Participatory Documentary Cinema Verite (and Direct Cinema to a lesser degree) Examples: • Chronicle of a Summer, Jean Rouch, 1960 (France) • Grey Gardens, Maysles Brothers, 1976 • George, Henry Cora and Grahame Weinbren, 1998 • Capturing the Friedmans, by Andrew Jarecki, 2003 • Navajo Talking Picture, Arlene Bowman, 1986 • When Billy Broke His Head, Billy Golfus & David E. Simpson, 1994
Performative (or Personal) Documentary • Expression of embodied knowledge • Attempts to convey understanding that can not simply be observed • Filmmaker is or has intimate relationship to subject • Meaning expressed poetically, through gesture, reenactment, etc Examples: • Tongues Untied, Marlon Riggs, 1989 • The Body Beautiful, Ngozi Onwarah, 1991 • History and Memory, Rea Tejira, 1991
Godmilow: Kill the Documentary As We Know It • Documentaries are supposedly sober unauthored texts • Wants documentary to shift - become poetry, speculative fiction, critique, self-conscious • Fearful of the ideology they hide • Her manifesto is inspired by the Dogme 95 manifesto/ vow of chastidy (Lars von Trier and Thomas Vinterberg) • http://www.dogme95.dk/the_vow/vow.html
Godmilow: Kill the Documentary As We Know It • Documentary form has great respect as a way of achieving truth • Claim the real - privileged position
Godmilow: Kill the Documentary As We Know It • Knowing is feeling better about oneself as viewer - knowing is enlightenment • First world - looking at third world • Middle / upper class - looking at lower class
Godmilow’s Manifesto • Don't produce "real" time and space: your audience is in a movie theatre, in comfortable chairs. 2. Don't produce the surface of things: have a real subject and a real analysis -- or at least an intelligent proposition – that is larger than the subject of the film. If you forget to think about this before starting to shoot, find it in the editing room, and then put it in the film, somehow.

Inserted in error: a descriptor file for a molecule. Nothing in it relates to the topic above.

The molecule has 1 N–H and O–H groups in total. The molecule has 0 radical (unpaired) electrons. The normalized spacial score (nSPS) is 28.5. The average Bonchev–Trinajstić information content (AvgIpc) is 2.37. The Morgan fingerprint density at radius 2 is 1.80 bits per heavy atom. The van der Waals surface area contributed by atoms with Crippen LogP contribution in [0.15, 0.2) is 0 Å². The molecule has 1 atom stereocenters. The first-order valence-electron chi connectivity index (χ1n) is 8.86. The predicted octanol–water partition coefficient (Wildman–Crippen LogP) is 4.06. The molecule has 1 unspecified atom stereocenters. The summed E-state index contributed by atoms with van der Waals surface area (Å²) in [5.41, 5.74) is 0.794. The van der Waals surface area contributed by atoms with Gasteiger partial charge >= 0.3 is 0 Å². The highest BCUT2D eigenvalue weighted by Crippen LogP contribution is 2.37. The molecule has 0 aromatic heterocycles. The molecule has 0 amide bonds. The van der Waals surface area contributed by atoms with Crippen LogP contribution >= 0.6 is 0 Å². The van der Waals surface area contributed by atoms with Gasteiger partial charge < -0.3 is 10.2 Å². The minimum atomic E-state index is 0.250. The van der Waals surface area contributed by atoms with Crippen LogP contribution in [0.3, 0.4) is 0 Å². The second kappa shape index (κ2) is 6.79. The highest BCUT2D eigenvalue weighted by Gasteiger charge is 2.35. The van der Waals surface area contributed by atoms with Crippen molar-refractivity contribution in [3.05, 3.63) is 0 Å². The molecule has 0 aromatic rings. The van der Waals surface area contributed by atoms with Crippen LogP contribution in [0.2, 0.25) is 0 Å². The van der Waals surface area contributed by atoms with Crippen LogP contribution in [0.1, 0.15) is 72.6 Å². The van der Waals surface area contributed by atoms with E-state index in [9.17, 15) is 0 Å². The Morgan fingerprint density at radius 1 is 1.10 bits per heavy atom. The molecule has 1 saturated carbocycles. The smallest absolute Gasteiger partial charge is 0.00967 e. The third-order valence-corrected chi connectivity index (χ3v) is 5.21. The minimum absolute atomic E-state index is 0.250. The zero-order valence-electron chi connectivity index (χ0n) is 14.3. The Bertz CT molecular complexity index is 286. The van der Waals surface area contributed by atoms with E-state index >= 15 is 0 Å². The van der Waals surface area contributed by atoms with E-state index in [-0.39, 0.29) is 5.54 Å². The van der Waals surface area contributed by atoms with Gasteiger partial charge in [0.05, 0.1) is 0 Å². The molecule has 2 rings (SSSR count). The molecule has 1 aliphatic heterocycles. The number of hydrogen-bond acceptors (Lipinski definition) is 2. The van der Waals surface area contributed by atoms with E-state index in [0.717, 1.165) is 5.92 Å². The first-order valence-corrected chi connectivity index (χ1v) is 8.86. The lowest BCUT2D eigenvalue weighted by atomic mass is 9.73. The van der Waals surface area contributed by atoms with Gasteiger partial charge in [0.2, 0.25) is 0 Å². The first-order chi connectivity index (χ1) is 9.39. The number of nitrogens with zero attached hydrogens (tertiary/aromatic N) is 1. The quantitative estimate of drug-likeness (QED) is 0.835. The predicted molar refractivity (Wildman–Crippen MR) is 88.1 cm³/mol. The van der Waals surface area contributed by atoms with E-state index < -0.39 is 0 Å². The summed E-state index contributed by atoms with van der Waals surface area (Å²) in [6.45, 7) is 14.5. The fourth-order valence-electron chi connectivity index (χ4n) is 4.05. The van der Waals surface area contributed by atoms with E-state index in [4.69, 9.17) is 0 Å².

Godmilow’s Manifesto 3. Don’t produce freak shows of the oppressed, the different, the criminal, the primitive. Please don't use your compassion as an excuse for social pornography. Leave the poor freaks alone. 4. Don’t produce awe for the rich, the famous, the talented, the highly successful: they are always everywhere and we feel bad enough about ourselves already. The chance to envy, or hate them, in the cinema doesn't help anybody.
Godmilow’s Manifesto 5. Don’t make films that celebrate "the old ways" and mourn their loss. Haven’t you yourself enjoyed change? How are the "old ways" people different from you? 6. Keep an eye on your own middle-class bias, and on your audience's: don’t make a film that feeds it. Remember that you are producing human consciousness in people who are very susceptible to suggestion... and alone in the dark.
Godmilow’s Manifesto 7. Don't address an audience of "rational animals": we have not yet evolved beyond the primitive urges of hatred, violence, and exploitation of the poor and the weak. 8. Try not to exploit your social actors: just being seen in your film is not enough compensation for the use of their bodies, voices and experience.
Godmilow’s Manifesto 9. Whatever you do, don't make "history". If you can't help yourself, try to remember that you’re just telling a story -- and at the very least, find a way to acknowledge your authorship. 10. Watch that music: what's it doing? who is it conning? 11. Leave your parents out of this.
Access: Video Technology and Documentary Activism • Introduction of real-time playback. • Video became available in the age of street activism. • In the early period (late 1960s through the 1970s) there was little distinction between video art and activist video as both were involved in street documentary. • Video was seen as alternative to broadcast TV. • It had an immediacy not found in broadcast TV. • It is much more interactive and personal than the film movements it draws upon.
Access: Video Technology and Documentary Activism Early West Coast Video Collectives • Four More Years, 1972, TVTV (True Value Television) • Media Burn, and The Eternal Frame 1975, Ant Farm
Reality TV • Appropriates the formal styles of observational and interactive modes. (direct cinema and cinema verité) • Truth is associated with formal conventions from low budget and home video technology. For example: raw footage or jerky camera work are used to suggest fact or reality. • Re-enactment is common. • Unlike direct cinema or cinema verite: the reality of reality TV is associated with the exceptional, the extreme, or the crisis. • The authority of the film or program often relies on experts or insiders associated with government or law enforcement.